LOS ANGELES – Shirley MacLaine didn’t hold back about her thoughts on politics and the current administration.
The 83-year-old actress spoke to Fox News at the ArcLight Cinemas Sherman Oaks where KCET presented her with the Lumiere Award for her decades-long career in Hollywood.
She referred to President Donald Trump as a “showbiz barker” and recommended “new hair, new makeup” and a “new script” — from a “showbiz perspective.”
“The administration challenges our own individual democracy. It will force our maturity,” MacLaine told Fox News.
She later added, “I won’t talk about the president, just my feelings about him.”
MacLaine also chatted about the recent shocking end to the Oscars. MacLaine’s younger brother, Warren Beatty, was at the center of the controversy on Sunday when he, along with Faye Dunaway, presented the wrong best picture winner.
The actress said she thought host Jimmy Kimmel did “a great job” on Sunday. She said he looked comfortable in front of the big crowd of famous people.
Of the shocking best picture mix up, MacLaine told USA Today on Monday, “I think we’re all processing the horror of it. I’m still dealing with it.”
She joked on Tuesday if she’s ever nominated for an Oscar she “hopes they have the right card.”
Following MacLaine’s Lumiere Award ceremony, guests were invited to a screening her latest film, “The Last Word,” co-starring Amanda Seyfried.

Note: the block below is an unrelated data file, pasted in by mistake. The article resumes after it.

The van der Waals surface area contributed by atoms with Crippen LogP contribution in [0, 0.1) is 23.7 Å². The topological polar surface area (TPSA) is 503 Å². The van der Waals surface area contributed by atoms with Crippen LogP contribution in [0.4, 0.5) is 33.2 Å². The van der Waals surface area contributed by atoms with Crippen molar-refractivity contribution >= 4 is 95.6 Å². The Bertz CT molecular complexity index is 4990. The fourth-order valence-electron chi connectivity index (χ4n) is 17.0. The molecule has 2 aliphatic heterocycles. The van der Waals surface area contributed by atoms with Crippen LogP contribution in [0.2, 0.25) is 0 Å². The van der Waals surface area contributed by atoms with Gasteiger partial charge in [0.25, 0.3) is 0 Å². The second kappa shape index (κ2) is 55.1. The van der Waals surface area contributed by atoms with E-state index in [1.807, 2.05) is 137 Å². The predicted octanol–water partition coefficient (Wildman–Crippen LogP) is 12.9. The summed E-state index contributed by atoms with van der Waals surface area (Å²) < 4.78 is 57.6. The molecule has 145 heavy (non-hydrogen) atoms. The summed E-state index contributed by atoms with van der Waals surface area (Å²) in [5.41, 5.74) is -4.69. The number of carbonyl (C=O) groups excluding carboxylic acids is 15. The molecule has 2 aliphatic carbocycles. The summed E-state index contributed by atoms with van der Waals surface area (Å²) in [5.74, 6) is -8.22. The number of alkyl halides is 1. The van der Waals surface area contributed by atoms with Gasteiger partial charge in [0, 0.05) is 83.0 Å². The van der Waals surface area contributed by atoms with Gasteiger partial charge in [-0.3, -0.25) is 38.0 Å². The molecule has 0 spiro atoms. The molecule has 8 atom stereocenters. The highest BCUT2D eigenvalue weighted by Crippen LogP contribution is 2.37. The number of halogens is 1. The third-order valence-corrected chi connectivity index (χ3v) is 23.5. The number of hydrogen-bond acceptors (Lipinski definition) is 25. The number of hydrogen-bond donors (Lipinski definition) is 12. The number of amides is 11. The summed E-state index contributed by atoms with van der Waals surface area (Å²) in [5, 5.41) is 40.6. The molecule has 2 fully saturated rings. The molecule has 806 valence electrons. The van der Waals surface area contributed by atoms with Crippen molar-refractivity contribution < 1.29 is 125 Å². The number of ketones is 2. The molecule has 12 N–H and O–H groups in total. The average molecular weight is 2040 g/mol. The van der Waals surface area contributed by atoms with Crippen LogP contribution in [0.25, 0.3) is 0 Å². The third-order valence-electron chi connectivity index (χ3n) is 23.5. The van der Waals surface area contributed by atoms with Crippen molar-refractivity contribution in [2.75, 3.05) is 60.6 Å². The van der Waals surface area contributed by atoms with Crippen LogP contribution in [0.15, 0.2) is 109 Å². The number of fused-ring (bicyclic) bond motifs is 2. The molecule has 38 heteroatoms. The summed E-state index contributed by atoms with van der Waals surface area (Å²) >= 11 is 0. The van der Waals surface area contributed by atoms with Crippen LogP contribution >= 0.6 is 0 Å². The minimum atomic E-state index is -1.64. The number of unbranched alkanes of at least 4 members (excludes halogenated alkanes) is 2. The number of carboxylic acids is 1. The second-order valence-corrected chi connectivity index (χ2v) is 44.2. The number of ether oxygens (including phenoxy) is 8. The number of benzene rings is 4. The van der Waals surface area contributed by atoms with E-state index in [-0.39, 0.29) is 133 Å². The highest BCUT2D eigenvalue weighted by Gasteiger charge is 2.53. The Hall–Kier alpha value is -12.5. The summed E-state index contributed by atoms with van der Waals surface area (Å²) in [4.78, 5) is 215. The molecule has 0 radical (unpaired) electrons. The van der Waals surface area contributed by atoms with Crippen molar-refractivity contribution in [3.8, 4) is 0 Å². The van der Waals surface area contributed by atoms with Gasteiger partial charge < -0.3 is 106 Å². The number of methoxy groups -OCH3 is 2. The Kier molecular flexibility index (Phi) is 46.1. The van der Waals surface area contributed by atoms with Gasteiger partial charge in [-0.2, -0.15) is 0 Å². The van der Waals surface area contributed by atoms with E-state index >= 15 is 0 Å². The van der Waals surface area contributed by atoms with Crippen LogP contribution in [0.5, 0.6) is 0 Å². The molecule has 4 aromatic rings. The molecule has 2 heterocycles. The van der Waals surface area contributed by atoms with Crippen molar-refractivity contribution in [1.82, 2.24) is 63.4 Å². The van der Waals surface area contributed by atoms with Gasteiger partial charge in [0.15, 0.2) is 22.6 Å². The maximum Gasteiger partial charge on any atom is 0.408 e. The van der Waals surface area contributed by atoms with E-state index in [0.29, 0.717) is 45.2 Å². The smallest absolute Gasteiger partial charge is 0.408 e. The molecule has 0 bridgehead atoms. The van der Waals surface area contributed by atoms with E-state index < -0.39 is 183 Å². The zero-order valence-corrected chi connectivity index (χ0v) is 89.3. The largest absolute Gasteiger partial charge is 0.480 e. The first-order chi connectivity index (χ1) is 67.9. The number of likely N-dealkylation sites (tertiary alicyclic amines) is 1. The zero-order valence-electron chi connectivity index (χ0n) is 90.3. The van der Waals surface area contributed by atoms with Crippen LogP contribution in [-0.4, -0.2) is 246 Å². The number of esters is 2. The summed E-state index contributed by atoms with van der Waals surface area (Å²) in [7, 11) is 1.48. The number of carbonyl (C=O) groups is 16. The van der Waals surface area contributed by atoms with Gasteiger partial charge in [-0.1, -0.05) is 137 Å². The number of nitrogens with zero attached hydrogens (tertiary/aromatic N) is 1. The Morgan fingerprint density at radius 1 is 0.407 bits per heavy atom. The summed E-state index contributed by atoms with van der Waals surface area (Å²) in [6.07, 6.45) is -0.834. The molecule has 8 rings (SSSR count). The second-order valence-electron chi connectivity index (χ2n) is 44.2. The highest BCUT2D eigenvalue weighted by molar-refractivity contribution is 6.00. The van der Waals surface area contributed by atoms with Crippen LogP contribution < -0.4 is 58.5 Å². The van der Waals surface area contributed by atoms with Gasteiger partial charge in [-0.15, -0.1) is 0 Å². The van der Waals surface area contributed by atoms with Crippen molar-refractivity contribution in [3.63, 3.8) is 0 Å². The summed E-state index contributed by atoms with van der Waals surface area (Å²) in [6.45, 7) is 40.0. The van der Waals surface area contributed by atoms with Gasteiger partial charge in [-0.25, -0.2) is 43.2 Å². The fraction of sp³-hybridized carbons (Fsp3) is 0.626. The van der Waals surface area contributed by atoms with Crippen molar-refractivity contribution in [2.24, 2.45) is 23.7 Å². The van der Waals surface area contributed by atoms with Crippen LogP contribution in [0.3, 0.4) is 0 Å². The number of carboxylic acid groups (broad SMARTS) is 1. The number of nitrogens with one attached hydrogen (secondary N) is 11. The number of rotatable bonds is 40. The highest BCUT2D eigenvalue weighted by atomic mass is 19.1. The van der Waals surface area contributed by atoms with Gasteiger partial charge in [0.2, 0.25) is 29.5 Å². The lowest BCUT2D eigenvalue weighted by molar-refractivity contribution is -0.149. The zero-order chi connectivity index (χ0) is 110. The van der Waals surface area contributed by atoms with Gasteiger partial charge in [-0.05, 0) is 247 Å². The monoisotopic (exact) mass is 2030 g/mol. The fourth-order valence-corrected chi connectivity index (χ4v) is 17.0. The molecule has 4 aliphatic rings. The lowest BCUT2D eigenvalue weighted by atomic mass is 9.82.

The film’s theme was similar to many in MacLaine’s long career. It is about feminism and the complex relationships between mother and daughter.
MacLaine said she chose to do the film because it resonated with her. The character, Harriet Lauler, is thought to be a control freak. MacLaine says she isn’t. She simply has a drive to keep doing something she loves and doing it well.
The film, directed by Mark Pellington, premiered at the 2017 Sundance Film Festival.
The screenwriter, Stuart Ross Fink, told MacLaine in front of the crowd that he wrote the part with her in mind.
“It’s an honor. It’s a testament,” MacLaine said. “It has happened in six films.”
MacLaine laments that there aren’t more films about older people. If her film is a success, she mused, maybe audiences will see more of these kinds of films being made.
“Hollywood under serves films that satisfy an area that no one seems to be paying attention to,” she said.
As Seyfried told the gathered audience how much MacLaine was her inspiration and teacher on the film, MacLaine in her signature no-holds-barred style said her inspiration was Mahatma Gandhi.
“Of course he was always on opium, and I’m not a druggie,” she said. “But I’m drawn to people with a sense of otherness.”